Architecture & cultural space.

27 Mar

Classical reference-Shrine of Remembrance, Brisbane

Designed in the Greek Classic Revival style, the columns of the Shrine of Remembrance are built of Helidon sandstone,and the Eternal Flame is kept in a brass urn within the Shrine. The steps leading to the Shrine of Remembrance from ANZAC Square are made of Queensland granite. The 18 columns of the Shrine symbolize the year 1918, when hostilities ceased.

In much of the Western world, different classical architectural styles have dominated the history of architecture from the Renaissance until the second world war, though it continues to inform many architects to this day.

Although classical styles of architecture can vary greatly, they can in general all be said to draw on a common “vocabulary” of decorative and constructive elements. The term “classical architecture” also applies to any mode of architecture that has evolved to a highly refined state, such as classical Chinese architecture, or classical Mayan architecture. It can also refer to any architecture that employs classical aesthetic philosophy.



-I get the feeling of being back in the roman or greek times when i gaze at this structure.

-The colours of the sandstone are very attractive and make the structure stand alone where as surrounding buildings have aged with visibility.

– some of the features remind me of art nouveau

Modernist reference- The Old Museum, Brisbane

Functionalist & Moderne

The functionist and moderne style often used combinations of blonde and brown bricks in linear vertical or horizontal patterns. Notable examples include: Museum of Contemporary Art (Sydney); Captain’s Flat Hotel (NSW); Russell Street Police Headquarters (Melbourne); Astor Theatre (St Kilda, Victoria); Ballarat Law Courts (Ballarat);



The Old Museum was originally called the Exhibition Building and Concert Hall. It was built in 1891 for the Queensland National Agricultural and Industrial Association after Brisbane’s first exhibition building, which had occupied the land, was destroyed by fire on 13 June 1888. At the time of the fire the building was being used as a skating rink.

The land had been used by the Queensland Acclimatisation Society from 1863-1875.

The new exhibition building was designed by the architect George Henry Male Addison (1857–1922). The style of the building may best be described as progressive eclecticism. It is entered in the Queensland Heritage Register.


There are multiple lenses through which the evolution of modern architecture may be viewed. Some historians see it as a social matter, closely tied to the project of Modernity and thus the Enlightenment. Modern architecture developed, in their opinion, as a result of social and political revolutions.Others see Modern architecture as primarily driven by technological and engineering developments. Still other historians regard Modernism as a matter of taste, a reaction against eclecticism and the lavish stylistic excesses of Victorian andEdwardian architecture.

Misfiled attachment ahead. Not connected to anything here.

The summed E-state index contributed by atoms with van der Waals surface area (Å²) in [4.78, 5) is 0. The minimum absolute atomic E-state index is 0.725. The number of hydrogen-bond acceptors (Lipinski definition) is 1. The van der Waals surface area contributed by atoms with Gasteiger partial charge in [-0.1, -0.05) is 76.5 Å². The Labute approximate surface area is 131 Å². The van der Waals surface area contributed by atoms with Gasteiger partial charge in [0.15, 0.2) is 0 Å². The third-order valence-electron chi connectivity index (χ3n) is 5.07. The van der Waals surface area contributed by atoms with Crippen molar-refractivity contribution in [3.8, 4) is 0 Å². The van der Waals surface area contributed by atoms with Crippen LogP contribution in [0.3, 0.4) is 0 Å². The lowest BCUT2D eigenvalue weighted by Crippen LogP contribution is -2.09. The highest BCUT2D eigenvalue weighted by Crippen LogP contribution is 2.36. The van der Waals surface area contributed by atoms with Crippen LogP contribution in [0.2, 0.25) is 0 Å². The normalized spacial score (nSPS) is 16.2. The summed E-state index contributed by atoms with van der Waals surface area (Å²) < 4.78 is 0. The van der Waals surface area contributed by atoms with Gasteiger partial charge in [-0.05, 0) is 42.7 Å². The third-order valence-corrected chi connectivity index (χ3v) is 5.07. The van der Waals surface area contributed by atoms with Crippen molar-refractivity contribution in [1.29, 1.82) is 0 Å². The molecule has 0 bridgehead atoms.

-The circular designs refer to a more modern style, elaborate shapes colours and materials are used to trigger thoughts of superiority, academia or wealth.

-I make links to jacobethean or free style building techniques are evident within the patterns the bricks are layed.

Late/Post modernist reference- Waterfront Place, Brisbane

The original waterfront site covers approximately 5,200 square metres (56,000 sq ft), has two prominent street frontages and 110 metres (360 ft) frontage to the river. However, the adjoining Norman Wharf site owned by the State Government was unsightly and acted as a barrier between the site and the rest of the Brisbane central business district. In order to develop the site to its best potential it became necessary to purchase the Norman Wharf site from the State Government. The final site area was approximately 23,400 square metres (252,000 sq ft) including both freehold and leasehold, and enjoyed frontages on Eagle Street, Felix Street and Mary Street.


Modernist architects may regard postmodern buildings as vulgar, associated with a populist ethic, and sharing the design elements of shopping malls, cluttered with “gew-gaws”. Postmodern architects may regard many modern buildings as soulless and bland, overly simplistic and abstract.




-The design of this building is simplistic and abstract, the minimal but repetitive layout allows for vast space within the structure. Making this a very stylish yet simple build.

-References to cubism,minimalism. At different times of the day the glass reflects different colours making this building a very surreal and abstract structure.

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Posted by on March 27, 2013 in Uncategorized


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